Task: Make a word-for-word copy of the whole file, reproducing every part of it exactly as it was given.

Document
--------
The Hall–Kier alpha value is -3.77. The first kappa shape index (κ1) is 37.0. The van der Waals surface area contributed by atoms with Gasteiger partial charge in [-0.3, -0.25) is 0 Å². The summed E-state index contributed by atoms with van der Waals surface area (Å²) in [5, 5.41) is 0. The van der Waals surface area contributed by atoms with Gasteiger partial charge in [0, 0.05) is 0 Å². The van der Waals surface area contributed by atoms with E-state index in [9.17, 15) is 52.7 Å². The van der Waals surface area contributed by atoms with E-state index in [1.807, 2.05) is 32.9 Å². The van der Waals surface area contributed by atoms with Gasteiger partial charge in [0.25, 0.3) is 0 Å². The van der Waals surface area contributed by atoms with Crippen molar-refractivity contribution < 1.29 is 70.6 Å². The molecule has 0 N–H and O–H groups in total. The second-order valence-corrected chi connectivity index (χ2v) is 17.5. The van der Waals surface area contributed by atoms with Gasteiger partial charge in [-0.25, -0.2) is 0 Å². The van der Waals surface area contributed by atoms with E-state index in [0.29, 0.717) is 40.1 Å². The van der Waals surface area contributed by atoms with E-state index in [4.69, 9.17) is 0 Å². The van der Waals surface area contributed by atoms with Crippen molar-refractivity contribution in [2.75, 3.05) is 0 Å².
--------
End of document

The Hall–Kier alpha value is -3.77. The first kappa shape index (κ1) is 37.0. The van der Waals surface area contributed by atoms with Gasteiger partial charge in [-0.3, -0.25) is 0 Å². The summed E-state index contributed by atoms with van der Waals surface area (Å²) in [5, 5.41) is 0. The van der Waals surface area contributed by atoms with Gasteiger partial charge in [0, 0.05) is 0 Å². The van der Waals surface area contributed by atoms with E-state index in [9.17, 15) is 52.7 Å². The van der Waals surface area contributed by atoms with E-state index in [1.807, 2.05) is 32.9 Å². The van der Waals surface area contributed by atoms with Gasteiger partial charge in [0.25, 0.3) is 0 Å². The van der Waals surface area contributed by atoms with Crippen molar-refractivity contribution < 1.29 is 70.6 Å². The molecule has 0 N–H and O–H groups in total. The second-order valence-corrected chi connectivity index (χ2v) is 17.5. The van der Waals surface area contributed by atoms with Gasteiger partial charge in [-0.25, -0.2) is 0 Å². The van der Waals surface area contributed by atoms with E-state index in [0.29, 0.717) is 40.1 Å². The van der Waals surface area contributed by atoms with E-state index in [4.69, 9.17) is 0 Å². The van der Waals surface area contributed by atoms with Crippen molar-refractivity contribution in [2.75, 3.05) is 0 Å².